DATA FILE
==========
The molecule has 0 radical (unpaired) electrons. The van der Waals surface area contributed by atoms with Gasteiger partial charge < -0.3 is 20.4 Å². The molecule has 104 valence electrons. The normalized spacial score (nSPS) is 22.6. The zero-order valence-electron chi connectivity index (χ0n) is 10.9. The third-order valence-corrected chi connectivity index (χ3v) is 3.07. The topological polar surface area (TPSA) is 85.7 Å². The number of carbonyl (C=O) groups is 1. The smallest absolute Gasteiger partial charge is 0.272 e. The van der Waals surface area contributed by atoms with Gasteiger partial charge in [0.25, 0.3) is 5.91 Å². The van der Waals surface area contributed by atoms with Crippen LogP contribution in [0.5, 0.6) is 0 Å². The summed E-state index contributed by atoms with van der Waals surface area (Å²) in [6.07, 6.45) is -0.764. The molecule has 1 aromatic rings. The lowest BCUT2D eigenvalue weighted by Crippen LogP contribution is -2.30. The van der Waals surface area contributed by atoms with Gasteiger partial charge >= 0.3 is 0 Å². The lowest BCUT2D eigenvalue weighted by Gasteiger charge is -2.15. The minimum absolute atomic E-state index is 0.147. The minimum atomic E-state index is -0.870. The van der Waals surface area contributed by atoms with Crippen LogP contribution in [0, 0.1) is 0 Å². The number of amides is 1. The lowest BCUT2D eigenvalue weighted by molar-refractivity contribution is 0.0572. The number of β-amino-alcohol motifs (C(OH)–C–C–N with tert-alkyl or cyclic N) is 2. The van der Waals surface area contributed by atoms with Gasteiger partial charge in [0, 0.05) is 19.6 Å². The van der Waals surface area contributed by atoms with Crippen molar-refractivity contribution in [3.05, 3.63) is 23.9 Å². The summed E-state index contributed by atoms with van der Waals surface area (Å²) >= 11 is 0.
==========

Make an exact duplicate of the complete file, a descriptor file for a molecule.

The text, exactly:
The molecule has 0 radical (unpaired) electrons. The van der Waals surface area contributed by atoms with Gasteiger partial charge < -0.3 is 20.4 Å². The molecule has 104 valence electrons. The normalized spacial score (nSPS) is 22.6. The zero-order valence-electron chi connectivity index (χ0n) is 10.9. The third-order valence-corrected chi connectivity index (χ3v) is 3.07. The topological polar surface area (TPSA) is 85.7 Å². The number of carbonyl (C=O) groups is 1. The smallest absolute Gasteiger partial charge is 0.272 e. The van der Waals surface area contributed by atoms with Gasteiger partial charge in [0.25, 0.3) is 5.91 Å². The van der Waals surface area contributed by atoms with Crippen LogP contribution in [0.5, 0.6) is 0 Å². The summed E-state index contributed by atoms with van der Waals surface area (Å²) in [6.07, 6.45) is -0.764. The molecule has 1 aromatic rings. The lowest BCUT2D eigenvalue weighted by Crippen LogP contribution is -2.30. The van der Waals surface area contributed by atoms with Gasteiger partial charge >= 0.3 is 0 Å². The lowest BCUT2D eigenvalue weighted by Gasteiger charge is -2.15. The minimum absolute atomic E-state index is 0.147. The minimum atomic E-state index is -0.870. The van der Waals surface area contributed by atoms with Crippen LogP contribution in [0, 0.1) is 0 Å². The number of amides is 1. The lowest BCUT2D eigenvalue weighted by molar-refractivity contribution is 0.0572. The number of β-amino-alcohol motifs (C(OH)–C–C–N with tert-alkyl or cyclic N) is 2. The van der Waals surface area contributed by atoms with Gasteiger partial charge in [0, 0.05) is 19.6 Å². The van der Waals surface area contributed by atoms with Crippen molar-refractivity contribution in [3.05, 3.63) is 23.9 Å². The summed E-state index contributed by atoms with van der Waals surface area (Å²) >= 11 is 0.